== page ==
Availability of the fitting kits were received with as much enthusiasm as if we were trying to sell a shoe-box full of steaming dog **** with tufts of cat hair in it.

          Lesson learned.


          Anyway. I had a few fittings kits kicking around taking up space. One of these will speed assembly along as I work to turn this kit into a practical r/c submarine outfitted with a FPV camera-transmitter system.



          Securing the hull down tight on a flat working board with taught waxed sail-twine.

          That strong, slightly elastic, easy to tie twine was liberated from the TRUTTA during my navy days. Back then Torpedomen were the submarine forces answer to the Boatswain's Mate rate, and most of us became the boat practitioners of marlin-spike seamanship and line-handling. Decorative knot-tying a specialty.

          Those skills shamelessly exploited by several commands as I caught 'extra duty' and found myself restricted to the ship till I overcame my evil ways. (Never caught brig-time, but boy did I come close sometimes). Those off-hour punishment hours spent producing bunting, bell clapper dog-dicks, macrame adorned door-grabs, monkey-fists, and rope splicing -- that's how I served most of my penance. Not to worry, I stopped being an all-out ******* once Ellie got hold of me. So, the story has a happy ending.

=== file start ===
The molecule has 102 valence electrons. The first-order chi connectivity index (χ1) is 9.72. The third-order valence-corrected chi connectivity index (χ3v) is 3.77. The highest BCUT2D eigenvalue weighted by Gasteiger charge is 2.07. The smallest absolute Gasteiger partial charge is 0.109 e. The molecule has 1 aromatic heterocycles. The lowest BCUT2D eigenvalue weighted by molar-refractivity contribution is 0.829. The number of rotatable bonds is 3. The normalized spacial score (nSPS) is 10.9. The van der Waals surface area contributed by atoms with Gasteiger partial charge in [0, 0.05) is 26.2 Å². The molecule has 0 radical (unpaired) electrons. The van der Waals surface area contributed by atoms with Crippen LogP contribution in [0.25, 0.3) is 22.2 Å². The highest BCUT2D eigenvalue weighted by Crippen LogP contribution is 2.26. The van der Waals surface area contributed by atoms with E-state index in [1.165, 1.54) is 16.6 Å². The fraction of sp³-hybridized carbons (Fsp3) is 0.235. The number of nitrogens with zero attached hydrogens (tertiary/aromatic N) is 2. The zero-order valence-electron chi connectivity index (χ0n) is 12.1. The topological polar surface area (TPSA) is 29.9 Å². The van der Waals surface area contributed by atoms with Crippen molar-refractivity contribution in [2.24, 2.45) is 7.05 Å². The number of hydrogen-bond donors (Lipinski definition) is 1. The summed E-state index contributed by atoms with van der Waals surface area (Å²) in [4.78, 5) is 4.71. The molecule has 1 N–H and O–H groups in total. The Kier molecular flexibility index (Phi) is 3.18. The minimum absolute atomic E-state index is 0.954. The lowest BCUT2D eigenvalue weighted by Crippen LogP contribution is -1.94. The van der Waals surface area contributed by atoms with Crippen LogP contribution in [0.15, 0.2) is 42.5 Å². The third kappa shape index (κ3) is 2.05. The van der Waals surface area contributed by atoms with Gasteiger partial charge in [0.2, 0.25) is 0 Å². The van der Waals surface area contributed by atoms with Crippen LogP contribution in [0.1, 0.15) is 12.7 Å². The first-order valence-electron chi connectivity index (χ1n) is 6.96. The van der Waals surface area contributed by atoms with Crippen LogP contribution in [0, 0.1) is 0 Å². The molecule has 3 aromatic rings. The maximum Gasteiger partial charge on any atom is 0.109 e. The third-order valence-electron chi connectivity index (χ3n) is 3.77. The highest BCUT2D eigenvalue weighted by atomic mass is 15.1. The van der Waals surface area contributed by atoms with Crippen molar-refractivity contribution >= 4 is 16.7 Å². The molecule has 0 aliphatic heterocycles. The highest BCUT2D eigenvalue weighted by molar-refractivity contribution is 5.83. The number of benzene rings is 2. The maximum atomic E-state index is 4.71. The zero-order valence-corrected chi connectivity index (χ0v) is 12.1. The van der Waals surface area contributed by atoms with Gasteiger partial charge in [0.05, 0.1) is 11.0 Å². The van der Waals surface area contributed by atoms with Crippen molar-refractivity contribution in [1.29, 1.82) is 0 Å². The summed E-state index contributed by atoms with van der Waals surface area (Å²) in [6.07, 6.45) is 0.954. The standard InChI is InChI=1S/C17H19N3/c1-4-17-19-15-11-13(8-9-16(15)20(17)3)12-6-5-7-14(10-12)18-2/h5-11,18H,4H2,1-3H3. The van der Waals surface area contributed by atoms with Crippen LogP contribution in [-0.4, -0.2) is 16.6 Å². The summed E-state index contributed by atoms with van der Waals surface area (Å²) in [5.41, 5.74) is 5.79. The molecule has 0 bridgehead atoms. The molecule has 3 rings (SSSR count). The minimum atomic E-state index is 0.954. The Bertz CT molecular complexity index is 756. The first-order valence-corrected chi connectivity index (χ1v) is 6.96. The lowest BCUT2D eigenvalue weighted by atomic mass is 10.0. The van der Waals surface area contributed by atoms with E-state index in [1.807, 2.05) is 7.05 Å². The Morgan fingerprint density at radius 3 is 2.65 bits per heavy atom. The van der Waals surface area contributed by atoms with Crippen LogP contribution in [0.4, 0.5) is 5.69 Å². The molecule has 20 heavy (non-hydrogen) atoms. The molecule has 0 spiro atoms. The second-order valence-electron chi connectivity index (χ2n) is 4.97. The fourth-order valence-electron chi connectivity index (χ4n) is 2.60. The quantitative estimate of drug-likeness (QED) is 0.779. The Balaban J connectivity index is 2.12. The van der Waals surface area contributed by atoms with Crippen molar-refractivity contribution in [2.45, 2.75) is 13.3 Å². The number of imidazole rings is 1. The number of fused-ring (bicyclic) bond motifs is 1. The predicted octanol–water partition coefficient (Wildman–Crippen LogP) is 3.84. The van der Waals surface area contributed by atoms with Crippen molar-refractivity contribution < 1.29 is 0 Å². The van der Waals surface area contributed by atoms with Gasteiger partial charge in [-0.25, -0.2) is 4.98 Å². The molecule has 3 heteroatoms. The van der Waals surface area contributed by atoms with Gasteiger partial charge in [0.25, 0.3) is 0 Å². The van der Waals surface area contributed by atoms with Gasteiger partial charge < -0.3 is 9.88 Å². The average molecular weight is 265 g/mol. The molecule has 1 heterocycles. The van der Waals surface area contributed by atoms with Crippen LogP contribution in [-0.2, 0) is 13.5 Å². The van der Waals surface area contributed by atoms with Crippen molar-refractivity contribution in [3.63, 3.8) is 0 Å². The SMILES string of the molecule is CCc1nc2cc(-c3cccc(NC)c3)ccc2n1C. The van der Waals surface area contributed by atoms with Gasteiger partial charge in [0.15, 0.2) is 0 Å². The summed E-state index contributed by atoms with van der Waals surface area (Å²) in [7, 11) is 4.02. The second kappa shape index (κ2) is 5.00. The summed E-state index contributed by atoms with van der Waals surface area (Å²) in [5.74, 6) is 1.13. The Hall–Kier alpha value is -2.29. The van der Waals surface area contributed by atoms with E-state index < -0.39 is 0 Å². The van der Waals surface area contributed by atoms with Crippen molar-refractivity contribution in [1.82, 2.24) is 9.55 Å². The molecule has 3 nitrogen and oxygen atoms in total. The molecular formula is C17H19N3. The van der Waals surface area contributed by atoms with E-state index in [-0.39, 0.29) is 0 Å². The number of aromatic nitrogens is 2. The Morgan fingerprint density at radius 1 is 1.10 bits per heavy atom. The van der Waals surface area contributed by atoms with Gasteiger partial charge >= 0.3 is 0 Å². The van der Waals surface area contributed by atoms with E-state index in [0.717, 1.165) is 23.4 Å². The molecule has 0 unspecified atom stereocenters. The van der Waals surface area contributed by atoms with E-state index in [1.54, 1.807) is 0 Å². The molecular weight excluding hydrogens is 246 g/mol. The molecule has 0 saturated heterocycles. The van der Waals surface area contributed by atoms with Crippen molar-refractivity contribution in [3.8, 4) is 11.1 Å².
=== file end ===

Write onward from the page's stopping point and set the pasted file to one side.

With the aid of a pen loaded waterline marking tool (analogous to the Machinist's surface gauge) I inked the longitudinal cut lines, port and starboard.